Whit Fell from the Duddon

Whit Fell seen from the train over the Duddon Estuary

Summits: There are four summits in the chapter: Whit Fell (1881’), Burn Moor (1780’), Buck Barrow (1799’) and Kinmont Buck Barrow (1754’).

Volume: Book 8 (The Outlying Fells)

Burn Moor and Kinmont Buck Barrow

Burn Moor (left) and Kinmont Buck Barrow, seen on the way in from Bootle station

Date baggedFirst visit: All four summits were first bagged (in the order given above) on 7th August 2014 (walk 85).

Second visit: Kinmont Buck Barrow and Buck Barrow only were bagged a second time on 4th June 2016 (walk 111).

Burn Moor and Whit Fell itself were then rebagged on 23rd February 2019 (walk 159).

Bagged as number: First round: 264-267 of the 330. [ << Stainton Pike (263)  (268) Bigland Barrow >> ]

Second round: The Buck Barrows: 40-41 of the 330. [ << Blencathra (39)  (42-44) Black Combe >> ]

The other two: 186-187 of 330. [ << Staveley Fell (185)  (188) Stainton Pike >> ]

Whit Fell

Whit Fell, on the approach from Burn Moor

Route of ascent and descent: First visit: Wainwright describes a round of the four summits starting an ending at the Fell Road. I, however, came onto Whit Fell first by following the ridge which connects it to Stainton Pike. After doing the four I descended to the Fell Road then down to Bootle.

Second visit: The BBs: Ascended Kinmont Buck Barrow by its west slope, coming in from Hycemoor (Bootle station). After Buck Barrow, descended to the Fell Road again, but then went on to Black Combe ahead.

The others: Climbed Burn Moor from the Fell Road. Left Whit Fell along the ridge to Stainton Pike.

Whit Fell summit view

Whit Fell’s summit view, north to the rest of Lakeland

What Mr Wainwright says (from page 157 of volume 8): “The high mass of Black Combe extends northwards in an undulating skyline with little loss of elevation to merge with the greater fells of Lakeland around the headwaters of the Esk and the Duddon. The culmination of this extensive upland is Whit Fell, not much lower than Black Combe itself and little inferior as a viewpoint. Apart from the rocky crest of Buck Barrow the range is unexciting, a vast sheep pasture more Pennine than Lakeland in character and appearing all the bleaker because of the contrast with its lovely enclosing valleys. Consequently this is an unfrequented region… but it is good walking country unimpeded by fences, and its demerits are fully compensated by the excellence of the views.”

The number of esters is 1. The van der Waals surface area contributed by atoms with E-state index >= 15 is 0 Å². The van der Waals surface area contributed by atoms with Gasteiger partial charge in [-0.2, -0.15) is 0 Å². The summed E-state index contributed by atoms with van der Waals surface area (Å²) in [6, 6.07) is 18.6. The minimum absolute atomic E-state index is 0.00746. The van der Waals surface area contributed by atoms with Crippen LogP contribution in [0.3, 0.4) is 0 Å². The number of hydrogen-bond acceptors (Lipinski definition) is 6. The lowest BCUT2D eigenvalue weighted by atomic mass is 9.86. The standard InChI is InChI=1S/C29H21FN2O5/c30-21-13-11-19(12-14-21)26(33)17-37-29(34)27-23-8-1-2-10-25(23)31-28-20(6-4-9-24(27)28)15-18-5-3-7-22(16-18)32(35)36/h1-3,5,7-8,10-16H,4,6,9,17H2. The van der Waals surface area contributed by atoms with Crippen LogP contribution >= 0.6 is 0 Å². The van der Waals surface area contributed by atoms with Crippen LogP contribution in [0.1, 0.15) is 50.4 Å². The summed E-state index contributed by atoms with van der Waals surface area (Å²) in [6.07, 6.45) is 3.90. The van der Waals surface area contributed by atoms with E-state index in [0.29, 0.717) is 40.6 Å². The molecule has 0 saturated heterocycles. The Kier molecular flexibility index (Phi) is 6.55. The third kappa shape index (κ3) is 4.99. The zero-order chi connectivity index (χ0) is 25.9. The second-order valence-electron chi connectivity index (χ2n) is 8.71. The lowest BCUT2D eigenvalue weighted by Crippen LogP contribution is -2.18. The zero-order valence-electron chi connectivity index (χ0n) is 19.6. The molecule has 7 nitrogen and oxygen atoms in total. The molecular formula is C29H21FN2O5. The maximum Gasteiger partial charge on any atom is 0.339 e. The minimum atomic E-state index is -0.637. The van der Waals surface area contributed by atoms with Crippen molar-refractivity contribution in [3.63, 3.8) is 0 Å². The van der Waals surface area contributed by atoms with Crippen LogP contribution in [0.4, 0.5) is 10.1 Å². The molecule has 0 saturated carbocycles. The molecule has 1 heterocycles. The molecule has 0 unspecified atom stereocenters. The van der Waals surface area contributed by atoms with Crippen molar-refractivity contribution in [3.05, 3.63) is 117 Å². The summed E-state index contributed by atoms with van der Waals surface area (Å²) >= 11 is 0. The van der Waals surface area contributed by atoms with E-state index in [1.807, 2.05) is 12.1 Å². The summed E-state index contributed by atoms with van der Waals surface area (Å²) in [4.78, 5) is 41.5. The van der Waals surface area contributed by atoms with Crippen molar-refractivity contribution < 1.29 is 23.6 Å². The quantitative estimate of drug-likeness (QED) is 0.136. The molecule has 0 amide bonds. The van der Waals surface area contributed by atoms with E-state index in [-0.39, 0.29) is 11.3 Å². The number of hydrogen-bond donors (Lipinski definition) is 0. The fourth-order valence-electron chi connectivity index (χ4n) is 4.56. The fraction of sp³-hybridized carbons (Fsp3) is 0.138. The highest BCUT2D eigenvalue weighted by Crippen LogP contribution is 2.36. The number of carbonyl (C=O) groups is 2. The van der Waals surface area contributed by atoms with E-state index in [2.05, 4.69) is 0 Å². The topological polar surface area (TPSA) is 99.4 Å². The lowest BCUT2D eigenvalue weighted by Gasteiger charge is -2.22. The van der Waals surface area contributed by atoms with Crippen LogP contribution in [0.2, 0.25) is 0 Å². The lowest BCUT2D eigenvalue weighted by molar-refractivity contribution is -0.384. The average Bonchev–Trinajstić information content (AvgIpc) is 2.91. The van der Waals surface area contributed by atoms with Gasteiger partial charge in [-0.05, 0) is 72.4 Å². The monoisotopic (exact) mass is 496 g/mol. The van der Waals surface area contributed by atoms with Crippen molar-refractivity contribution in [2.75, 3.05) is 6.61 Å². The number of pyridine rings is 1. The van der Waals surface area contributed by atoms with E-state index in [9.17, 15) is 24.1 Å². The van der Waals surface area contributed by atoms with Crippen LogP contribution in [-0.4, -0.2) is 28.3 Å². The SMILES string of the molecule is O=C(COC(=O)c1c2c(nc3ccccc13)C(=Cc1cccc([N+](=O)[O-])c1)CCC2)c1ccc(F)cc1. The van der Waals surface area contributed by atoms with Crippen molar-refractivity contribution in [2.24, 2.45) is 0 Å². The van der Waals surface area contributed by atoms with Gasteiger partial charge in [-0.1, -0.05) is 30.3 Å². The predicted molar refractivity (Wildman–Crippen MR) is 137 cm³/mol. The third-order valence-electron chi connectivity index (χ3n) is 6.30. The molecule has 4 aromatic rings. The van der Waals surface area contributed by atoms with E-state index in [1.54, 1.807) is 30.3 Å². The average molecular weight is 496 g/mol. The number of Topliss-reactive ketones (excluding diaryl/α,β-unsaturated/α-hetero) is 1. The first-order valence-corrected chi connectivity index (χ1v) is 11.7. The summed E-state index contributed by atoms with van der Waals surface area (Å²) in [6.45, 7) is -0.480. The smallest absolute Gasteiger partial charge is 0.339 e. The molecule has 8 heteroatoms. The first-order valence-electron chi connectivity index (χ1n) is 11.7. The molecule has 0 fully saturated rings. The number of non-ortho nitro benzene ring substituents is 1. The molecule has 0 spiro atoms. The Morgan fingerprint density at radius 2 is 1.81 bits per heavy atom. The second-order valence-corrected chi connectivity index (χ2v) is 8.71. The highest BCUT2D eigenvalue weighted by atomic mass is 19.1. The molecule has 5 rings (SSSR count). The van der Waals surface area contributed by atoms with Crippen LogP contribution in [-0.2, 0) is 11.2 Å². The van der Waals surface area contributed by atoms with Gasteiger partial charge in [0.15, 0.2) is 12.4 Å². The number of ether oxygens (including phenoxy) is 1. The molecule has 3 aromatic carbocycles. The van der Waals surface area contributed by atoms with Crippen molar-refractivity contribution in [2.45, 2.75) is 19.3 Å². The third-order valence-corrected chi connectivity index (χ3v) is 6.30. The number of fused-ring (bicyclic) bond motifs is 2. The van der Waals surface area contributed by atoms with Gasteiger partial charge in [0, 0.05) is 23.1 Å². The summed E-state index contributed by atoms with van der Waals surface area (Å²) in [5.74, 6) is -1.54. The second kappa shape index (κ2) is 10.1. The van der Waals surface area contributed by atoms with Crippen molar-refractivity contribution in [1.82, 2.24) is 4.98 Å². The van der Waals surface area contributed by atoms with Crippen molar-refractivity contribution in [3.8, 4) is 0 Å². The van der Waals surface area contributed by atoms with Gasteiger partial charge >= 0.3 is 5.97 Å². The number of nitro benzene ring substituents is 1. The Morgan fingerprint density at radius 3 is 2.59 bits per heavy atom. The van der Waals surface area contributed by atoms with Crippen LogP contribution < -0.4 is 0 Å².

Buck Barrow summit rocks

Summit rocks of Buck Barrow, Duddon Estuary in the background.

What I say: Buck Barrow is definitely the best of the four summits, with its bouldery outcrops, but all of the four are worth climbing. All have impressive views, particularly south, with the Duddon Estuary on one side of Black Combe and the Irish Sea on the other.

Burn Moor is the dullest of the four though even here, it’s probably worth a visit on a sunny day: the climb up from Bootle is long, but easy. All in all the whole area, while a very lonely spot (in three visits now I’ve seen not one other soul on the fell or anywhere near it), is worth exploration. But don’t come in the rain.

[ << Whinlatter     Whitbarrow >> ]


2 Responses to “Whit Fell”

  1. […] bagged came from two of the chapters in Wainwright’s Outlying Fells, namely Stainton Pike and Whit Fell. A good walk with fine views, but a long […]

  2. […] rebag five lonely and hard-to-reach summits down in the south-west corner of the District, from the Whit Fell, Stainton Pike and Hesk Fell chapters of volume […]

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